This is witnessed not just in countries where institutions of democracy and law are weaker; it has been happening in more advanced countries too.
The US watchdog said on Friday that the violent attacks in Afghanistan’s war jumped to record levels in the last quarter of 2019 that underscored the conflict’s continued toll despite relative calm in Kabul.
The nation’s capital and other urban areas have enjoyed a rare stretch of more than two months without the sorts of a large-scale bomb attack that frequently rock the city and cause mass causalities.
According to the US Special Inspector General for Afghanistan Reconstruction (SIGAR), “enemy-initiated attacks” rose sharply last year, with the fourth quarter seeing a total of 8,204 attacks — up from 6,974 in the same period in 2018.
Last year, in September, the first round of presidential voting was held that saw the highest number of casualty-causing attacks since recording began in 2010.
The Pentagon has also continued to up the tempo of operations, with American warplanes dropping more bombs on Afghanistan in 2019 than at any other time in at least a decade, according to the US Air Force.
Washington and the Taliban are continuing to wrangle over a possible agreement that would see US troops begin to leave Afghanistan in return for security guarantees.
The US has for months been calling on the militants to reduce violence, but both sides have said little in recent days about the status of talks and the Kabul government wants the US to push for a full ceasefire.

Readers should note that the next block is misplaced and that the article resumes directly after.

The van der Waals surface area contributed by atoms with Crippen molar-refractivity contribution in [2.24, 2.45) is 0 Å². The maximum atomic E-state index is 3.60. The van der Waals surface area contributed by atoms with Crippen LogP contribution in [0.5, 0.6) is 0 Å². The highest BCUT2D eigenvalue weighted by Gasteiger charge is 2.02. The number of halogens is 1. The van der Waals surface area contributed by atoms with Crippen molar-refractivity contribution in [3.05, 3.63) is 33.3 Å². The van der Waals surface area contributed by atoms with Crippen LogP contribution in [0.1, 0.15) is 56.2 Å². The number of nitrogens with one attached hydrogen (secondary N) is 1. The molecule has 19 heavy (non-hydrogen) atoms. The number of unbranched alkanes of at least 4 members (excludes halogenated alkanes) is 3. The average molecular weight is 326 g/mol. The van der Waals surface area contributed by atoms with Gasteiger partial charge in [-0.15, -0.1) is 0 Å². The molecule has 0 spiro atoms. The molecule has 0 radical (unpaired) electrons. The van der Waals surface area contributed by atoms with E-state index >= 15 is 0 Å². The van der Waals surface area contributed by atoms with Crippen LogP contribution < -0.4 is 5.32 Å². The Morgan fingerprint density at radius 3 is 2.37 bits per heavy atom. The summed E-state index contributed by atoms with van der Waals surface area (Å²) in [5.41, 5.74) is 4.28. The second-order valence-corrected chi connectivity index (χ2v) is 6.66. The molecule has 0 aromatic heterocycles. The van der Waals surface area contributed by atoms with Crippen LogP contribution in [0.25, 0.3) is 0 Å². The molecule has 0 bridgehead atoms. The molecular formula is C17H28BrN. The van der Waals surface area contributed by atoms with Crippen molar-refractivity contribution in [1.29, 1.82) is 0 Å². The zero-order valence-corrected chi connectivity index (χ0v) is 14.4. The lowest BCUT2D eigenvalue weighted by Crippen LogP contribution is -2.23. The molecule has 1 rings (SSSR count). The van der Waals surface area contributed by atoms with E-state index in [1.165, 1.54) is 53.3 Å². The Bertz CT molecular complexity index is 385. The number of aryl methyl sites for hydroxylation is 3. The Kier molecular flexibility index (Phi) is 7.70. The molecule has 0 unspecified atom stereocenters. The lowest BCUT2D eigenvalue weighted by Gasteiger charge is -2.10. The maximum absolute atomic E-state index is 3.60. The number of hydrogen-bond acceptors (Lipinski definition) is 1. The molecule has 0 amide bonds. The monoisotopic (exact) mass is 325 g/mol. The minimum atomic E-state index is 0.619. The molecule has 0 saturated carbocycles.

On January 19, US and Taliban began a new round of peace talks in Doha that “all allies” of the country, as well as the “people of Afghanistan,” were “insisting on a ceasefire” before the next step in the peace process.
Last month, the Afghan government disclosed a list of delegates for the peace negotiating team once the US and the Taliban finalize their peace deal.
In August, peace talks between Washington and the Taliban had to reach a deal on the withdrawal of thousands of American troops collapsed after President Trump cited an attack that killed a US soldier as his reason for pulling out of negotiations. The talks did not include the Afghan government.
The Taliban had never agreed to end their violent campaign against Afghan and foreign forces while negotiations were taking place. Sixteen US troops have been killed this year.
In 2001, US-led forces overthrew the Taliban government in Afghanistan because the militants had given safe haven to the Al-Qaeda network to plan the attacks on the US on September 11.
A possible US-Taliban agreement is expected to pave the way for intra-Afghan peace talks between the Taliban and the government of President Ashraf Ghani.
The Taliban have for long rejected to hold any official and direct talks with the Afghan government before it reaches an agreement with the US on its troop withdrawal from the country.